Spring 1967- Autumn 1968 the demographic boom following WWII has led to a youth generation of unprecedented influence, bringing forth a year to rival 1848. Their new music is blaring from every loudspeaker in The West, Break On Through by the Doors, White Rabbit by Jefferson Airplane and the distorted noise of Hendrix are sheer, raw, statements of intent. Youth is taking to the streets... By mid-June the student rebellions taking place in Washington and Paris begin to spread into other cities, Sergeant Pepper is played in London as an enormous smiling face is hung over the entrance to a squat on Carnaby Street. Before August the governments of De Gaulle in France and Wilson in Britain have fallen, and the Labour party in Britain is in turmoil, the pressure for change is external, and the Labour party isn't able to give it what it wants. Increasingly it becomes clear that the British political system cannot respond to this pressure with business as usual...

Oh, wait a second, this never happened.

The Baby Boom generation has, through dint of sheer cultural firepower, established some sort of claim to molding the 20th century, akin to The French Revolution or the pan-European events of 1848. As far as I can tell, their case rests almost entirely on the back of a couple of really good tunes. Paint It Black by The Stones, The End by The Doors and It's All Right Ma, I'm Only Bleeding by Dylan are certainly rousing anthems when you've got a petrol bomb in your hand, but shouldn't a revolution, well... Change something? Looking at it in political events per year, the biggest year of revolutions in the post-war world was 1989 (with it's sequel in '91, Post-Communist Revolutions 2: The Soviets). However hard I try, I don't remember Bob Dylan or short hemlines having anything to do with it. Unfortunately for the Eastern Europeans, they just didn't pick the right soundtrack, and they don't have the influence on the global media of the anglophone baby boomer left. Where the world could treat 1989 as year zero of modernity, much of the media prefers to slip back to 1967 and recycle trite truisms about it's importance to feminism, homosexual rights, and the pill. It all comes down to those kickass theme-songs...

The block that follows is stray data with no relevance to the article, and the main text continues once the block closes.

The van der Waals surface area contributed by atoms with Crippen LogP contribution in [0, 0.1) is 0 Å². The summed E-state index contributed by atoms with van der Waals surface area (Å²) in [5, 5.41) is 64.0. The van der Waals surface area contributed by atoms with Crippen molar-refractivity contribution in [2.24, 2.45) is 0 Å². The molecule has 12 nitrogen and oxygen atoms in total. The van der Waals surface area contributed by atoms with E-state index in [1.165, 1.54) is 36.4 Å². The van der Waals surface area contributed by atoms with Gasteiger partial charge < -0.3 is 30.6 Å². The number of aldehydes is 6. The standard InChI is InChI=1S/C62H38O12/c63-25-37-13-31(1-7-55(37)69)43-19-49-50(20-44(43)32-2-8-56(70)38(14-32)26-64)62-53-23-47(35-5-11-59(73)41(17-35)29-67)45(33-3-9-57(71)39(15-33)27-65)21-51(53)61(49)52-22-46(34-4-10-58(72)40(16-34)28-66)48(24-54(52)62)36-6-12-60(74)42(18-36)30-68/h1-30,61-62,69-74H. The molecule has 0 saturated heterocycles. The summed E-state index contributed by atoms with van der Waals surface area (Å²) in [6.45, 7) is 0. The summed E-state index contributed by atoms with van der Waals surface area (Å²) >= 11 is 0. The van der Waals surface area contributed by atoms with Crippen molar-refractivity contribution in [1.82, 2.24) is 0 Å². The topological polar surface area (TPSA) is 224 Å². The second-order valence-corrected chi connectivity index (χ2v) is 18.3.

In the western media's narrative, the Wende is irrevocably associated with two tunes - Looking For Freedom by David Hasselhoff and Wind Of Change by The Scorpions. Between the two of them they typify the end of communism and for this they deserve our praise. So, in the spirit of casting down the oppressors, I'm going to briefly go over their stories.

With an original line-up forming in 1969, The Scorpions wouldn't be the most obvious choice as the voice of youth 20 years later. A long suffering slogger of a German hard rock band, they had been ploughing a long furrow of "successful in Japan" records until their first big breakthrough: 1984's single Rock You Like A Hurricane. Wind Of Change would be their high water mark, but would also be one of the last great big hair anthems before Alternative Rock changed the game. The song was explicitly and theatrically branded as the ballad to end the Cold War, and used a montage of Cold War history as the backdrop for the video. They were so successful in this in my mind (and the mind of Wikipedia) that, despite this song's release in 1990 when Berlin was reunified but Germany was still two states, I cant visualise that man wielding a sledgehammer atop The Wall without hearing a whistling solo and thinking of power ballads and mullets.

Hasselhoff on the other hand was downright lucky, he'd been trying to break into pop music since 1984 (with most success in Austria), and his television career was kicking off again with Baywatch that year. 1989 comes and his second album Looking For Freedom was creeping up the West German charts when Erich Honecker resigned. His single of the same name (fantastic video, lots of shots of Kit from Knightrider along with The Hoff, as he prefers to be called, and females in various states of dress) hit the top of the charts in West Germany as The Wall was preparing to fall and then stayed the duration. With it's rousing but empty declarations on Freedom this song was close enough to a symbol that Hasselhoff was invited to belt this soft rock anthem out atop the Berlin Wall (dressed up in leather, scarf and pixie lights in front of The Brandenberg Gate, watch here) at New Year celebrations, barely a month after The Wall had fallen. The full story of Hasselhoff's delusions of political/historical importance is documented by the BBC. God Save The Hoff!